When I need to write a preventive control plan, where should I begin?

106. The CFIA recognizes that for some businesses, developing a preventive control plan may be a challenge. Resources on CFIA's website will help you get started.

Whether you use the templates, a consultant, or other third party resources to help you develop a written preventive control plan, you are ultimately responsible for the information contained within the document and for ensuring it is properly implemented.

I have a fish Quality Management Program (QMP) plan or a Food Safety Enhancement Program (FSEP) plan. Would they be valid?

107. Yes, the criteria identified in these documents would still be valid. However, you will have to make adjustments to include the additional market fairness elements (Refer to Annex B) and ensure there are no gaps that need to be addressed. You will also have the flexibility to change your program to a more outcome-based approach.

108. Importers and exporters who have existing documentation and processes in place (e.g. QMPi and fish exporters with Export Certification Control Program plans) can still use these plans, but should review them to ensure all the applicable preventive control requirements have been met.

The proposed Safe Food for Canadians Regulations talks about the need to conduct a hazard analysis. Where can I find more information about this step?

109. Information on conducting a hazard analysis is outlined in A Draft Step-by-Step Guide for Domestic Food Businesses and Exporters: Preparing a Preventive Control Plan and the Draft Preventive Control Templates—For Domestic Food Businesses and Exporters.

The Reference Database for Hazard Identification is a tool developed to help food processors identify potential hazards in food processing.

More information on hazards may be provided by provincial authorities and companies that specialize in hazard analysis.

Part 5: Traceability

110. This Part Includes the requirement to trace food one step forward and one step back. Specifically:

  • 88 (1)(a) and (b) pertain to tracing food one step forward
  • 88 (1)(c) and (d) pertain to tracing food one step back
  • 88 (1)(e) pertains to tracing the movement of the food before sale

111. Part 5 also includes details on:

  • what information must be kept
  • how long traceability documents must be kept, and
  • when the documents must be provided

112. Documents required under this Part must be provided at the CFIA's request in English or in French. If they are provided electronically, they must be in a format that can be imported and easily read by standard commercial software.

113. While traceability documents do not need to be stored in Canada, they must be accessible in Canada and must be retained for two years after the food was provided to another person or sold at retail.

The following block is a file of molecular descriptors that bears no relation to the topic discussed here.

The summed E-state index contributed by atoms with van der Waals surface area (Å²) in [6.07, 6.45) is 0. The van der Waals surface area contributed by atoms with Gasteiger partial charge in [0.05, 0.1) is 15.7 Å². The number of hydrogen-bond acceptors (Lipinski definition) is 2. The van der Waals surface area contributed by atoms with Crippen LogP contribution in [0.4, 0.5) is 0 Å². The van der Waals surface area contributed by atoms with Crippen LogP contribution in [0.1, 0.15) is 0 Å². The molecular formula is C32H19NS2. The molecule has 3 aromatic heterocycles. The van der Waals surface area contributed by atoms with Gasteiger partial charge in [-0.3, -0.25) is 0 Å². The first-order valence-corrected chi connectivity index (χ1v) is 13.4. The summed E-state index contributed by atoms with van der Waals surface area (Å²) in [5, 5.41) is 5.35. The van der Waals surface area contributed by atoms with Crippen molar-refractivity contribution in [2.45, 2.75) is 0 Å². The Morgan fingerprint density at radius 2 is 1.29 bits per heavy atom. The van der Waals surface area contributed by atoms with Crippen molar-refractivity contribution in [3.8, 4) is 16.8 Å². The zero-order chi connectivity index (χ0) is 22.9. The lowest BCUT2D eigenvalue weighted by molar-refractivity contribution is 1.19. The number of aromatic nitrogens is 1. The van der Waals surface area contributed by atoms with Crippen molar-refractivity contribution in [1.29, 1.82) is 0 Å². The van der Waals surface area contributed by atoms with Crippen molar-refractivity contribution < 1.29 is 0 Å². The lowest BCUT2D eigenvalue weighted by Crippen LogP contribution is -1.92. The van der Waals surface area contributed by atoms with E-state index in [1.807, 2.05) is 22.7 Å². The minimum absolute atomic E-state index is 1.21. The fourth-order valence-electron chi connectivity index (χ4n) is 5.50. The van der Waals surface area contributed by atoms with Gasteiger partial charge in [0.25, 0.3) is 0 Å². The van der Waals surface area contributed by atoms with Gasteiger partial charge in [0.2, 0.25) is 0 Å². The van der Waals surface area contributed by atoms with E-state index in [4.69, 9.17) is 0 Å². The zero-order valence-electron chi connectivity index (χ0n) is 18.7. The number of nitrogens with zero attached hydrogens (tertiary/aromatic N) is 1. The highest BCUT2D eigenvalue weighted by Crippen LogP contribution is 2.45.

114. Traceability requirements for intra-provincially traded foods apply to retailers, and importers selling the food within their province.

115. The CFIA has developed the What would your traceability requirements be? tool to help you determine what information needs to be included in your traceability system.

The following frequently asked questions are based on feedback from consultations.

I sell food at retail; would I need to trace the food I sell?

116. Retailers (excluding restaurants or other similar businesses that sell food as meals or snacks) would be responsible for tracking the incoming food that they sell (one step back). However, they are not required to track the sale of the food to the consumer (one step forward).

More information on who needs to have a traceability system in place is found in the What would your traceability requirements be? tool.

What is a lot code?

117. A lot code is a unique identifier for your food that allows it to be traced. You are responsible to determine what it represents and how it is represented. An explanation of how to read the lot code should be included in your traceability system.

When would I need to keep traceability documents?

118. Once the SFCR comes into force, the following timelines would apply:

  • a person would be required to keep traceability documents immediately for meat, fish, eggs, processed eggs, dairy, processed fruit or vegetable products, honey, maple, and fresh fruit or vegetable products
  • fresh fruit or vegetable growers and harvesters would have an additional year
  • a staged implementation approach for coming into force for all other foods would provide an additional two years

Part 6: Commodity Specific Requirements

119. Part 6 contains additional requirements for certain foods. If your business is not involved in the food commodities listed below, you do not need to consider Part 6.

120. Part 6 is divided into six commodity specific divisions:

  • Division 1: Dairy
  • Division 2: Eggs
  • Division 3: Processed Egg Products
  • Division 4: Fish
  • Division 5: Fresh Fruits or Vegetables
  • Division 6: Meat Products and Food Animals

121. There is also commodity specific packaging, labelling, and grade provisions found within Part 10, 11 and 12 of the proposed SFCR.

The Beef, Bison, and Veal Carcass Grade Requirements, the Grades Document, the Canadian Grade Compendium and the Canadian Standards of Identity have been incorporated by reference.

Division 1: Dairy

122. This division sets out the additional requirements that any milk or cream used in making dairy products must meet applicable provincial or federal legislation.

Division 2: Eggs

123. This division sets out the additional conditions for pasteurizing eggs, trading eggs, and grading eggs.

Division 3: Processed Egg Products

124. This division sets out the additional conditions for processing, and treating eggs. It also sets out the conditions for processing, treating and trading processed egg products.

Division 4: Fish

125. This division sets out the:

  • import restrictions for certain species, including live or raw molluscan shellfish (unless the shellfish is from a country whose inspection system for shellfish has been recognized by the CFIA)
  • conditions for harvesting shellfish